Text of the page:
U-Pick Strawberry times:
- We will open the field at 8:00 am and it will remain open until we are picked out or until 12:00 pm daily
- We are offering two afternoon picking options this year: Mondays and Wednesdays from 4 pm to 6 pm.
- We plan to open each day weather permitting, closing only for berries to ripen if the weather turns cold. If we close the field for ripening, we will make that decision the day before, so please call us the day/night before you plan to come to make sure we are picking that day. For safety, we will close the field during lightning or a thunderstorm.
From Becca’s Garden:
I picked cilantro today! This will be available on the market from now on (good to pair with those greenhouse tomatoes). This weekend, I will have chard, romaine lettuce, salad mix lettuce, curly kale, red Russian Kale (like curly, but a bit sweeter), Tuscan kale (also called lacinato or dinosaur kale), and a few other things. I anticipate the herb garden should be ready for harvest within a week: basil, lemon balm, mint, thyme, lovage, and oregano are available now with the cilantro for anyone interested. The peas are blooming, the carrots are forming, and I’m a happy gardener. As the heat picks up, so do the challenges of organic garden management, but mostly things are doing well. If you would like any naturally grown produce set aside for you, please call and let us know: (269) 244-5690.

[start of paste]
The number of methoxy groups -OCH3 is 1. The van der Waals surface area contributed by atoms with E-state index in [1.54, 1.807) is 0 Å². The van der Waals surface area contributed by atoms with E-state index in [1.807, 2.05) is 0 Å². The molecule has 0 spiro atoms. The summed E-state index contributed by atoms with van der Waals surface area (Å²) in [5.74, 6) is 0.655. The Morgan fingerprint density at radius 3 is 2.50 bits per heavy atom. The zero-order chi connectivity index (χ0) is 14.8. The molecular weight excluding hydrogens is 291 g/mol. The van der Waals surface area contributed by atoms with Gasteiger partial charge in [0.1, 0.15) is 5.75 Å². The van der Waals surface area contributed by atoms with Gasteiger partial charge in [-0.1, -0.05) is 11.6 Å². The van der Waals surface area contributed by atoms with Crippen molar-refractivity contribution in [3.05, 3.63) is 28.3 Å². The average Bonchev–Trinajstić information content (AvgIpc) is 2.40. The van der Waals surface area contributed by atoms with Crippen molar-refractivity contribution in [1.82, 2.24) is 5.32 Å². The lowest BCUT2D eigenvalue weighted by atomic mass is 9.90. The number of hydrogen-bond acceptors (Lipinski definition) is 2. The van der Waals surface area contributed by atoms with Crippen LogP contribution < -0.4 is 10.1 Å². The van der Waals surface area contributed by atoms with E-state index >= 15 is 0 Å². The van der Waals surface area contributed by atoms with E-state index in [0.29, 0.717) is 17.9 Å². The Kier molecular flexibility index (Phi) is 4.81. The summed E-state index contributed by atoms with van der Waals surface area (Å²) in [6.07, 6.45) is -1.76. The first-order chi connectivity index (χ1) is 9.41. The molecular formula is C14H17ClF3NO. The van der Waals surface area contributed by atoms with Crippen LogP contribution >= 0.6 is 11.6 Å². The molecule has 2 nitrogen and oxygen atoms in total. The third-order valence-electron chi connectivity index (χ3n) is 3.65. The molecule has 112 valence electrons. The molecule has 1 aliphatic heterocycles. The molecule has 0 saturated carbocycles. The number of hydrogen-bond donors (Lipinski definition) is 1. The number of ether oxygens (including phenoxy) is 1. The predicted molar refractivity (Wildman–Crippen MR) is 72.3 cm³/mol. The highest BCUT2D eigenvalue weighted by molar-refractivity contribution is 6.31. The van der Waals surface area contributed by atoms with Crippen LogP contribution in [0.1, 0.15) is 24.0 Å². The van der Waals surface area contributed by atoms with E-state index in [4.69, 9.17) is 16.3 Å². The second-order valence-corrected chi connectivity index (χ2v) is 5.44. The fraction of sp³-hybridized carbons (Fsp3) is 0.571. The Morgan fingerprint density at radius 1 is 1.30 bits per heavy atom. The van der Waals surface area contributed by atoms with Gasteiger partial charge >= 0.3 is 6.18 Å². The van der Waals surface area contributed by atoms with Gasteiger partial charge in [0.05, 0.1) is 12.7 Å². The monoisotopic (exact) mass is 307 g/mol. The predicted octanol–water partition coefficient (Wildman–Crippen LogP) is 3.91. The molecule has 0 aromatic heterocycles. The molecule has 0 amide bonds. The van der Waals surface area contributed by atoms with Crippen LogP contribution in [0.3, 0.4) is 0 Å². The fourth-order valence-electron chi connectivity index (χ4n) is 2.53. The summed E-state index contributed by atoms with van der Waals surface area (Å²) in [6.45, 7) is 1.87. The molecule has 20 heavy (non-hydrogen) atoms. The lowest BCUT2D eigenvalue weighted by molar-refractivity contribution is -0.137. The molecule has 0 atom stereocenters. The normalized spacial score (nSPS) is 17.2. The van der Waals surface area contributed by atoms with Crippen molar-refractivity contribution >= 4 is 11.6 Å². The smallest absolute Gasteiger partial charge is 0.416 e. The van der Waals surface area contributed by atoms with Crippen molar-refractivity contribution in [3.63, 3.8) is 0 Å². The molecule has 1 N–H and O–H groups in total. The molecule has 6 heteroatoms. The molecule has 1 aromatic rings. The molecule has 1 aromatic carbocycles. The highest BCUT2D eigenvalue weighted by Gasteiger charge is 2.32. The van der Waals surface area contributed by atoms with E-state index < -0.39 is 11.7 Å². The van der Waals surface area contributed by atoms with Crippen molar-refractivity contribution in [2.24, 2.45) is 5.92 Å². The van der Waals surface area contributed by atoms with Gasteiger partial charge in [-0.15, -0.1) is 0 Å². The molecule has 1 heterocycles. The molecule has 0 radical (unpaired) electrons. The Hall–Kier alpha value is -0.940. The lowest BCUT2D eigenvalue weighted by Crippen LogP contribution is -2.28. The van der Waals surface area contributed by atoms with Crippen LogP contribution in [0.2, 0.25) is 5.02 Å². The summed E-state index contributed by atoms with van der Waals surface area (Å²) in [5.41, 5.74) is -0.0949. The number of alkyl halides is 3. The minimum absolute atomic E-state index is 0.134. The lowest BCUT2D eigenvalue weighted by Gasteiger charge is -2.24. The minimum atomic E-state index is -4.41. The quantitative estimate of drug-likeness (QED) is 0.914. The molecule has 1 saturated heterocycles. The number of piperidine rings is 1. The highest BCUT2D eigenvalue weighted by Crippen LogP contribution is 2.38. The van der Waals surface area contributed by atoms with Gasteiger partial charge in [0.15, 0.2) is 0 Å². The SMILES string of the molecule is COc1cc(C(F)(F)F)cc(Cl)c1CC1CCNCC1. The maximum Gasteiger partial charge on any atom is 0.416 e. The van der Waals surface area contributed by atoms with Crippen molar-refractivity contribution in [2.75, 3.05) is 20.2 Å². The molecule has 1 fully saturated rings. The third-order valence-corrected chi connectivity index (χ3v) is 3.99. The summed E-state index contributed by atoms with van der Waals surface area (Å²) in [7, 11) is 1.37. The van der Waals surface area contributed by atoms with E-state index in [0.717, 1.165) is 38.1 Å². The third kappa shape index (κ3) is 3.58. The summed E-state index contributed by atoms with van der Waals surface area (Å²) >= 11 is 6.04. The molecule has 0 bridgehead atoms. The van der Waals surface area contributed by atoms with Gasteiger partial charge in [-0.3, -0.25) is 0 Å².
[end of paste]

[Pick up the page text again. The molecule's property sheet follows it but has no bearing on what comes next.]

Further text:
Happenings on the farm this week: Wasn’t the weather truly delightful this past weekend? Maybe because of the post-winter syndrome it just seemed even better than normal. Everyone has a different way of gaging the temperature: Is it a light jacket day, can we go in the lake yet, do we run AC or not…..but on the farm, we look at growing degree days. Growing degree days (abbreviated GDD) is a way of assigning a heat value to each day. The values are added together to give an estimate of the amount of seasonal growth our crops have achieved. With the exceptional summer-like days we had last week, the growing degree days for this year have now caught us up from the cold winter and late spring…..so what that means is while we thought things would be late, the crop seasons will be about at their normal timing this year (which is probably all you really wanted to know anyways)!
This past week we spent time working on maintaining the orchards and vineyards. We do an annual vine removal from the fruit trees and a sucker removal from the bottom of the grape trunks. The last several days we have done a “crawl through” of the strawberry fields removing weeds that might have sprouted up that can get in the way of the berries ripening and harvest. All of these jobs are done manually, difficult tasks but necessary. Our sensitive cucumbers and cantaloupe plants did not like the strong winds and sun from last weekend, so this week we had to replace them all with new plants. We’re looking forward to a good melon crop this year.
We have loved seeing all of our customers back out at the market. Thank you so much for coming to Corey Lake Orchards for your produce and for buying local.